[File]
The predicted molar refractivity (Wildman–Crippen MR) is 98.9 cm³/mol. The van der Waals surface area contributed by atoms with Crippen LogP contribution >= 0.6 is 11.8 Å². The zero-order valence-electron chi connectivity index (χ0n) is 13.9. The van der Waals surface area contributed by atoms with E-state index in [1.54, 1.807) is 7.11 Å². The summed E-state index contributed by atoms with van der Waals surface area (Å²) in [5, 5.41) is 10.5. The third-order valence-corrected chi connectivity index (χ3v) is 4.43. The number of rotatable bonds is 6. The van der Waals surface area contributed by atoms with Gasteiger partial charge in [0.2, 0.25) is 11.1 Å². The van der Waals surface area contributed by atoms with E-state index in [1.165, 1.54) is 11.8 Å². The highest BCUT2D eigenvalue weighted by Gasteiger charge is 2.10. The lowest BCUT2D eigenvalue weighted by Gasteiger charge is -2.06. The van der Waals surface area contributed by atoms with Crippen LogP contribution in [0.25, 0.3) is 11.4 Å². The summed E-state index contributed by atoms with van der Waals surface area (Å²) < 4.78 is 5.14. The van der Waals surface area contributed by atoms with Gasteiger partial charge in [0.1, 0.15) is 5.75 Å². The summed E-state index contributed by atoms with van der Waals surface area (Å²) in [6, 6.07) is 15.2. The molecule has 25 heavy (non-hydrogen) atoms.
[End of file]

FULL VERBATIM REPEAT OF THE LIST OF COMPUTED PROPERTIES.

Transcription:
The predicted molar refractivity (Wildman–Crippen MR) is 98.9 cm³/mol. The van der Waals surface area contributed by atoms with Crippen LogP contribution >= 0.6 is 11.8 Å². The zero-order valence-electron chi connectivity index (χ0n) is 13.9. The van der Waals surface area contributed by atoms with E-state index in [1.54, 1.807) is 7.11 Å². The summed E-state index contributed by atoms with van der Waals surface area (Å²) in [5, 5.41) is 10.5. The third-order valence-corrected chi connectivity index (χ3v) is 4.43. The number of rotatable bonds is 6. The van der Waals surface area contributed by atoms with Gasteiger partial charge in [0.2, 0.25) is 11.1 Å². The van der Waals surface area contributed by atoms with E-state index in [1.165, 1.54) is 11.8 Å². The highest BCUT2D eigenvalue weighted by Gasteiger charge is 2.10. The lowest BCUT2D eigenvalue weighted by Gasteiger charge is -2.06. The van der Waals surface area contributed by atoms with Crippen LogP contribution in [0.25, 0.3) is 11.4 Å². The summed E-state index contributed by atoms with van der Waals surface area (Å²) < 4.78 is 5.14. The van der Waals surface area contributed by atoms with Gasteiger partial charge in [0.1, 0.15) is 5.75 Å². The summed E-state index contributed by atoms with van der Waals surface area (Å²) in [6, 6.07) is 15.2. The molecule has 25 heavy (non-hydrogen) atoms.